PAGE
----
The Evil Goodness of Theater Popcorn

At about 9:15 last night, I shut off the computer and headed to watch the season première of Mad Men and the latest installment of Entourage.  It was three hours after I had eaten dinner, and I wanted something to snack on while I watched.  I grabbed a bag of 94% fat-free microwave popcorn.  Then my eyes caught a glimpse of two large bags of theater-style, pre-popped popcorn that Mrs. Spidey had bought for our daughter’s end-of-school party.

The theater style popcorn was too good to pass up, and I soon found myself in our basement with a large-sized serving bowl full of this evil goodness.  75 minutes or so later, with both shows under my belt, the bowl was empty.  I felt a strange mixture of tasty satisfaction and oily dietary calamity.

1,030 Calories and 57g of Saturated Fat of Evil Goodness

I know theater popcorn is bad for me.  Don’t we all?  When I plan to see a movie, I will eat a lighter meal in advance, making room in my daily calorie intake for the popcorn.  But with that oily aftertaste in my mouth last night and the “tasty satisfaction” quickly disappearing, I vowed to remind myself today just how evil this popcorn is.

The fan was first hit back in 1994, when the Center for Science in the Public Interest published an exposé on just how bad movie popcorn is from a health and nutrition perspective.  The Center updated the report late last year, and found, for example, that AMC, which owns the theaters we frequent, has a whopping 1,030 calories and 57 grams of saturated fat in the 16 cups of popcorn in its large popcorn — without any buttered topping.  According to CSPI,

That’s like eating a pound of baby back ribs topped with a scoop of Häagen-Dazs ice cream—except that the popcorn has an additional day’s worth of saturated fat.

I’m still stunned.

This means, even if and your kid or significant other split a large popcorn,  you end up with 500 calories and 28 grams of saturated fat.  That’s 25% of the daily intake from a 2,000 calorie diet and 50% of those calories from fat.  The popular Zone Diet recommends 30% of calories from “good” fats, which would be 600 calories in a 2,000 calorie per day diet.  Eating 1/2 a large popcorn would provide you with 250 fat calories, nearly half of the daily allowance.  Although coconut oil is among the healthiest of fats, I still don’t think anyone recommends getting fat in this way.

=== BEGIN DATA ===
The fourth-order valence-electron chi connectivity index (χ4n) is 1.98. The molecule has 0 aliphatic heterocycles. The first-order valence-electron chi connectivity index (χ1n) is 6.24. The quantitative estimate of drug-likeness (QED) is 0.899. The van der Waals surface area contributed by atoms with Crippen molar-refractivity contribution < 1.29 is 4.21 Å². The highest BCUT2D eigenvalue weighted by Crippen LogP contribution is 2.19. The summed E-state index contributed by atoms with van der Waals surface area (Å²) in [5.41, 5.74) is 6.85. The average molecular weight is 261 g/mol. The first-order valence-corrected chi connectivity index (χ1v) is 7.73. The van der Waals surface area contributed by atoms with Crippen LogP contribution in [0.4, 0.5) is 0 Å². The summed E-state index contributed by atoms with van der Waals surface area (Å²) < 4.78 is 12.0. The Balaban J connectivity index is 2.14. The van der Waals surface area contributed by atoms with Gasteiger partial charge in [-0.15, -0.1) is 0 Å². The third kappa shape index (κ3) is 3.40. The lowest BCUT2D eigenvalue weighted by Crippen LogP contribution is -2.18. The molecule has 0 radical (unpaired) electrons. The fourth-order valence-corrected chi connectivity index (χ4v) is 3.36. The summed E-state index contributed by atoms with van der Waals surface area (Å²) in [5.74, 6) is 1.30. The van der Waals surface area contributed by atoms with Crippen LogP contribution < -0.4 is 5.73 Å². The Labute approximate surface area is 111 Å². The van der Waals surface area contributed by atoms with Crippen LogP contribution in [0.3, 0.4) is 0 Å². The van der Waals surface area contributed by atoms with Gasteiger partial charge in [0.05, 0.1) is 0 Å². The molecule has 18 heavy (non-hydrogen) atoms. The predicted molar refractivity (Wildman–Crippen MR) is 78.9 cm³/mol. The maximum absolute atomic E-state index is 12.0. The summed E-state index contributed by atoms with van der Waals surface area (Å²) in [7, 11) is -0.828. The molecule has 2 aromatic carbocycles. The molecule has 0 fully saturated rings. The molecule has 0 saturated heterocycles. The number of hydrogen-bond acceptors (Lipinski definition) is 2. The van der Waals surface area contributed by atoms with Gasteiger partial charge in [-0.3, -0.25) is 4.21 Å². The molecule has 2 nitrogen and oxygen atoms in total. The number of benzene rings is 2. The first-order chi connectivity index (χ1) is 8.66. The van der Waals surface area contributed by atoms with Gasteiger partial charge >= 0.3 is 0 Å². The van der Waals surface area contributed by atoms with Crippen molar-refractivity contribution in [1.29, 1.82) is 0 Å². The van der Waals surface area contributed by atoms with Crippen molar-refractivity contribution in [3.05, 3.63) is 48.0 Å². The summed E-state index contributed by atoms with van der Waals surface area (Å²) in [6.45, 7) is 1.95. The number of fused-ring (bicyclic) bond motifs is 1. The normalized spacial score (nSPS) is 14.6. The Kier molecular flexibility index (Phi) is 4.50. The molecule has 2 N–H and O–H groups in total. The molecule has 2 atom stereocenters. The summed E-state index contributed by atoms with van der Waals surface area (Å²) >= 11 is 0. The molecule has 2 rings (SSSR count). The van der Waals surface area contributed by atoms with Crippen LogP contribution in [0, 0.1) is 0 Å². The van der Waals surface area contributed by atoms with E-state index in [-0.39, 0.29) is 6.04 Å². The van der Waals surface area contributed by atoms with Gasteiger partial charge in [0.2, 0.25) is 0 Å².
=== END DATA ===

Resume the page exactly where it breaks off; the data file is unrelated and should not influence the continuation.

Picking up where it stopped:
By the way, a large tub at AMC also has 580 mg of sodium.  So when you split a tub, you get 290 mg, which is 12% of your daily recommended intake of 2,400 mg.

The popcorn I ate last night, purchased at our local Dierberg’s, is from the C.R. Frank Popcorn Company here in St. Louis.  The bag holds 2 pecks, which I’ve learned is 4 gallons or 64 cups.  I won’t bore you with the math, but trust me, based on the nutrition facts, that 16 cups (the size of a large AMC popcorn) or 25% of the bag results in 700 calories, 40 grams of saturated fat, and 1,300 mg of salt.  Calories and grams of fat are less, but salt is more, and, like AMC, this popcorn generates 50% of its calories from saturated fat.

320 Calories and 2.67g of Saturated Fat for the Same Amount

Microwave popcorn, on the other hand, is indeed better.  However, watch out for serving sizes.  Labels can be confusing.  In our pantry we have the Pop Secret 94% fat-free buttered microwave popcorn.  One bag has 2 servings or 12 cups.  If we gross up to 16 cups (again – trust me on the math), we get 320 calories, 2.67 g of saturated fat, and 1,120 grams of sodium.  So, you get fewer calories and only 7.5% of your calories from fat, but also get an awful lot of salt to go with it.

I did this research for myself to show once again how bad this theater popcorn can be.  I learned that microwave popcorn also has its nutritional challenges, but is better.  Will I stop eating popcorn at the theater?  Certainly not, but at least I can’t complain that I don’t know how evil it is.

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